“Our problem is the Constitution itself. It has entrusted the Guardian Council with the interpretation of the Constitution without devising a mechanism to hold this body accountable… the Council has used (or better said abused) this authority to interpret its supervisory authority as being approbatory… 150 years ago, Mr. Mirza Yusef Mostasharddoleh said that the country’s problems were encapsulated in one phrase and that was the “lack of laws”. Later, the Constitutional Revolution happened and a judiciary and a court system were set up in order to apply laws passed by the parliament to the cases that were referred to them. Back then, the country’s problem was the absence of the law. Today, the problems could still be encapsulated in the same one phrase, ‘the absence of the law’. It is the law that has granted broad and arbitrary powers to a number of unelected individuals and bodies - who are not accountable and do whatever they wish. So the law itself must be amended.”
Qassem Sho’leh Sa’di in an interview with Monthly Peace Mark, November 25, 2016
The Caspian Sea Convention: a Fair Division or another “Turkmenchay”?
A legal Convention on the Caspian Sea has been signed after two decades. The Convention prepares the ground for the sharing of the southern part of the Caspian Sea between Iran, Turkmenistan, and Azerbaijan. An agreement regarding the prohibition of the presence of foreign ships and the export of oil and gas has also been reached... Mahmoud Sadeqi, a Tehran MP, wrote on his twitter: “The President has left for Aktau while the content of the agreement on legal framework governing the Caspian remains vague. Is it true that Iran’s share has been reduced from 50 to 11 per cent?! Is this another Turkmenchay in the making? People must know! MPs know nothing about the agreements made behind the curtains.”... Bahram Qasemi, a spokesperson for the Ministry of Foreign Affairs has, however, said that the Convention does not mean that the sea has been shared. He emphasised: “the issues of sharing the Caspian Sea between countries, division lines, and sharing the sea bed is not discussed in this Convention.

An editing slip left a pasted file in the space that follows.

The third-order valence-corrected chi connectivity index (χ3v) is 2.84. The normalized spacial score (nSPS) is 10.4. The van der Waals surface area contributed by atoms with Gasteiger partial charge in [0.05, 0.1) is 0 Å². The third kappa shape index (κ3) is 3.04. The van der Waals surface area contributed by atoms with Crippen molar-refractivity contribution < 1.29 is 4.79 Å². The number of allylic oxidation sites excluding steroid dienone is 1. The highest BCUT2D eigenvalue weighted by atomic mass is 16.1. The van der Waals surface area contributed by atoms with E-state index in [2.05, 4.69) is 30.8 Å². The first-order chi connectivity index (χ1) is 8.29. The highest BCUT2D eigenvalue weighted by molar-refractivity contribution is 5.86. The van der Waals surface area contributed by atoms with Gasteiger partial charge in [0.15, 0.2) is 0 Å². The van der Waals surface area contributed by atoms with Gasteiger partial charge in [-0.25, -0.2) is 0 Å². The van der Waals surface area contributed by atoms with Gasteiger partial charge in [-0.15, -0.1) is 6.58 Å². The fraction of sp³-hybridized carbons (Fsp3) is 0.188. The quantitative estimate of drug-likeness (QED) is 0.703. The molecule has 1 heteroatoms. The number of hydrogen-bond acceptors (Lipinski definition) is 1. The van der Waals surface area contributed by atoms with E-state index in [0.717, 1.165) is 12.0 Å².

Deutsche Welle, August 12, 2018
Explanatory Note: Approbatory Supervision by the Guardian Council is a broad form of supervisory authority granted to this body based on the Council’s own interpretation of Principle 99 of the Constitution of the Islamic Republic of Iran. According to Principle 99, “The Guardian Council has the responsibility of supervising the elections of the Assembly of Experts for Leadership, the President of the Islamic Republic, the Islamic Consultative Assembly, and the direct recourse to popular opinion and referenda.” In 1999, the Chair of the Guardian Council’s Central Board For Electoral Supervision requested the Council to release a commentary on Principle 99. In response, Mohammad Mohammadi Gilani, the then Secretary of the Guardian Council, stated: “The said Supervision under Principle 99 is an approbatory supervision and applies to all stages of the election including approving and disqualifying the candidates.” The Guardian Council’s Approbatory Supervision has come under harsh criticism as a serious obstacle to free elections and democracy in Iran due to its application of discriminatory and arbitrary criteria in disqualifying and barring candidates who are not approved by the system.